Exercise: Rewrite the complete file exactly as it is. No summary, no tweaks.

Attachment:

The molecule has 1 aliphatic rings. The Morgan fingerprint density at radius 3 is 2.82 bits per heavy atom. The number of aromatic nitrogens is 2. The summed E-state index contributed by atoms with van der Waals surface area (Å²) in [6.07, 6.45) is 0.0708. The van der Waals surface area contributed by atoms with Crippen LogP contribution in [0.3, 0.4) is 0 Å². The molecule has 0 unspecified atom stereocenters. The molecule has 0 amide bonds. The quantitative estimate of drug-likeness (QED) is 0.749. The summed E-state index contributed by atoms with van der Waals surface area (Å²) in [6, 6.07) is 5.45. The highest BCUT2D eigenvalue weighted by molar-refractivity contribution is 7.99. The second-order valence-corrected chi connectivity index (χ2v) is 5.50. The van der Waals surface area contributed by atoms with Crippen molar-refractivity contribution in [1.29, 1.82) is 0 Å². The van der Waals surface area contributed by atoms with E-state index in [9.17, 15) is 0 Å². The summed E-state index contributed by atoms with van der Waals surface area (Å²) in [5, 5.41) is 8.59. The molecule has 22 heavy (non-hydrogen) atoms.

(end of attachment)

The molecule has 1 aliphatic rings. The Morgan fingerprint density at radius 3 is 2.82 bits per heavy atom. The number of aromatic nitrogens is 2. The summed E-state index contributed by atoms with van der Waals surface area (Å²) in [6.07, 6.45) is 0.0708. The van der Waals surface area contributed by atoms with Crippen LogP contribution in [0.3, 0.4) is 0 Å². The molecule has 0 unspecified atom stereocenters. The molecule has 0 amide bonds. The quantitative estimate of drug-likeness (QED) is 0.749. The summed E-state index contributed by atoms with van der Waals surface area (Å²) in [6, 6.07) is 5.45. The highest BCUT2D eigenvalue weighted by molar-refractivity contribution is 7.99. The second-order valence-corrected chi connectivity index (χ2v) is 5.50. The van der Waals surface area contributed by atoms with Crippen molar-refractivity contribution in [1.29, 1.82) is 0 Å². The van der Waals surface area contributed by atoms with E-state index in [9.17, 15) is 0 Å². The summed E-state index contributed by atoms with van der Waals surface area (Å²) in [5, 5.41) is 8.59. The molecule has 22 heavy (non-hydrogen) atoms.